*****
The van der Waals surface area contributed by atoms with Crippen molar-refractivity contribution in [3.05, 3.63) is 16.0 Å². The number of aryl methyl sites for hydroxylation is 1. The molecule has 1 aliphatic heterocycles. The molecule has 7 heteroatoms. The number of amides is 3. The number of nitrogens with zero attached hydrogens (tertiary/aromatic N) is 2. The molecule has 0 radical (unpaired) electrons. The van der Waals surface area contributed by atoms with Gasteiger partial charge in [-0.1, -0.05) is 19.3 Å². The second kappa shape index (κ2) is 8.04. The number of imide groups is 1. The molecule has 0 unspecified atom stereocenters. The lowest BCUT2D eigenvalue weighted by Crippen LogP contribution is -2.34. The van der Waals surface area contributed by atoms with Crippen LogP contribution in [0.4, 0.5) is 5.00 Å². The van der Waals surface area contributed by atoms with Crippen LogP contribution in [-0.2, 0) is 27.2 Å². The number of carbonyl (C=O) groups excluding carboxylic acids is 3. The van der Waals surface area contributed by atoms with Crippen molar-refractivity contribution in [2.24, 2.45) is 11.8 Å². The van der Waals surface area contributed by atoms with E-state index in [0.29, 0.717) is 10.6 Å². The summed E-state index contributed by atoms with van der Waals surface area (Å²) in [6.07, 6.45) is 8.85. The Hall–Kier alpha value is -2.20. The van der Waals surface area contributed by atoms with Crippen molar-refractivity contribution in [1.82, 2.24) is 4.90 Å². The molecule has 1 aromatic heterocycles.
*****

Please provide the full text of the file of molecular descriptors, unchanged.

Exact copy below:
The van der Waals surface area contributed by atoms with Crippen molar-refractivity contribution in [3.05, 3.63) is 16.0 Å². The number of aryl methyl sites for hydroxylation is 1. The molecule has 1 aliphatic heterocycles. The molecule has 7 heteroatoms. The number of amides is 3. The number of nitrogens with zero attached hydrogens (tertiary/aromatic N) is 2. The molecule has 0 radical (unpaired) electrons. The van der Waals surface area contributed by atoms with Gasteiger partial charge in [-0.1, -0.05) is 19.3 Å². The second kappa shape index (κ2) is 8.04. The number of imide groups is 1. The molecule has 0 unspecified atom stereocenters. The lowest BCUT2D eigenvalue weighted by Crippen LogP contribution is -2.34. The van der Waals surface area contributed by atoms with Crippen LogP contribution in [0.4, 0.5) is 5.00 Å². The van der Waals surface area contributed by atoms with Crippen LogP contribution in [-0.2, 0) is 27.2 Å². The number of carbonyl (C=O) groups excluding carboxylic acids is 3. The van der Waals surface area contributed by atoms with Crippen molar-refractivity contribution in [2.24, 2.45) is 11.8 Å². The van der Waals surface area contributed by atoms with E-state index in [0.29, 0.717) is 10.6 Å². The summed E-state index contributed by atoms with van der Waals surface area (Å²) in [6.07, 6.45) is 8.85. The Hall–Kier alpha value is -2.20. The van der Waals surface area contributed by atoms with Crippen molar-refractivity contribution in [1.82, 2.24) is 4.90 Å². The molecule has 1 aromatic heterocycles.